- Hardcover: 320 pages
- Publisher: Palgrave Macmillan; 1st ed. 2017 edition (November 11, 2016)
- Language: English
- ISBN-10: 1137569395
- ISBN-13: 978-1137569394
- Product Dimensions: 6.2 x 1.1 x 8.5 inches
- Shipping Weight: 1 pounds (View shipping rates and policies)
- Amazon Best Sellers Rank: #2,584,707 in Books (See Top 100 in Books)
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Money, Markets, and Democracy: Politically Skewed Financial Markets and How to Fix Them 1st ed. 2017 Edition
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“This is a must-read book for all who wish to understand Western history of the past two hundred years, at the heart of which is the intimate relationship between finance and politics. In this sweeping and well-written book, Bragues explains that financial markets relate to democratic regimes in about the same way as heroin relates to drug addicts, and he advocates cold turkey.” (Guido Hulsmann, Professor, Universite d'Angers, France)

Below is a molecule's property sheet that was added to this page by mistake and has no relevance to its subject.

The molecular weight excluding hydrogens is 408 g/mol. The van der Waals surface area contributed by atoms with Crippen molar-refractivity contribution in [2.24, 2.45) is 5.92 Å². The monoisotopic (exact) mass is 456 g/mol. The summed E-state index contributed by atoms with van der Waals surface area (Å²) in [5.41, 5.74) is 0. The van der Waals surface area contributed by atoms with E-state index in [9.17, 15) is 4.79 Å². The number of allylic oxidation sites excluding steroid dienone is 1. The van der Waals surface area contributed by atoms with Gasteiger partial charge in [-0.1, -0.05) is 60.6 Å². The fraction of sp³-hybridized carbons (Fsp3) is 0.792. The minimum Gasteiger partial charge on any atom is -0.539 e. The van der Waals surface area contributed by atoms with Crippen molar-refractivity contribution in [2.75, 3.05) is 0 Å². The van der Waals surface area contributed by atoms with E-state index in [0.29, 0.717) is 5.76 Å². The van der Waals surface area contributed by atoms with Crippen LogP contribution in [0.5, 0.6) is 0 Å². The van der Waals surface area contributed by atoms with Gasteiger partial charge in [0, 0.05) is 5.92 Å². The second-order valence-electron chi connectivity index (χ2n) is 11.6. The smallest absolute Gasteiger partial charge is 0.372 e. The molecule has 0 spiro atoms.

“George Bragues' investigation into the uneasy partnership between money and democracy is as timely as it is important, and as winning as it is learned. Here is a book that not only diagnoses the problem-- deranged markets, distorted values, immense debts-- but also prescribes the solution. Bravo!” (James Grant, Editor, Grant's Interest Rate Observer)
From the Back Cover
This book offers a comprehensive analysis of the ways that politics and financial markets impact one another. In this relationship, politics is the ultimate controlling force. The kinds and prices of financial instruments that get traded and the individuals and institutions that get to trade them, not to mention the rules under which everyone trades, are all matters decisively influenced by an array of political variables - sometimes for the better, but all too often for the worse. The fault for this political skewing of the markets chiefly lies with democracy. Through its commitment to equality and its inclination towards fiscal profligacy, democracy hinders the markets from acting as a greater force for social good. To fix this skewing of finance, democracy’s troubling tendencies must be squarely faced and curbed by a return to its monetary roots. Democracy must reinstall gold at the monetary foundations of our financial markets.
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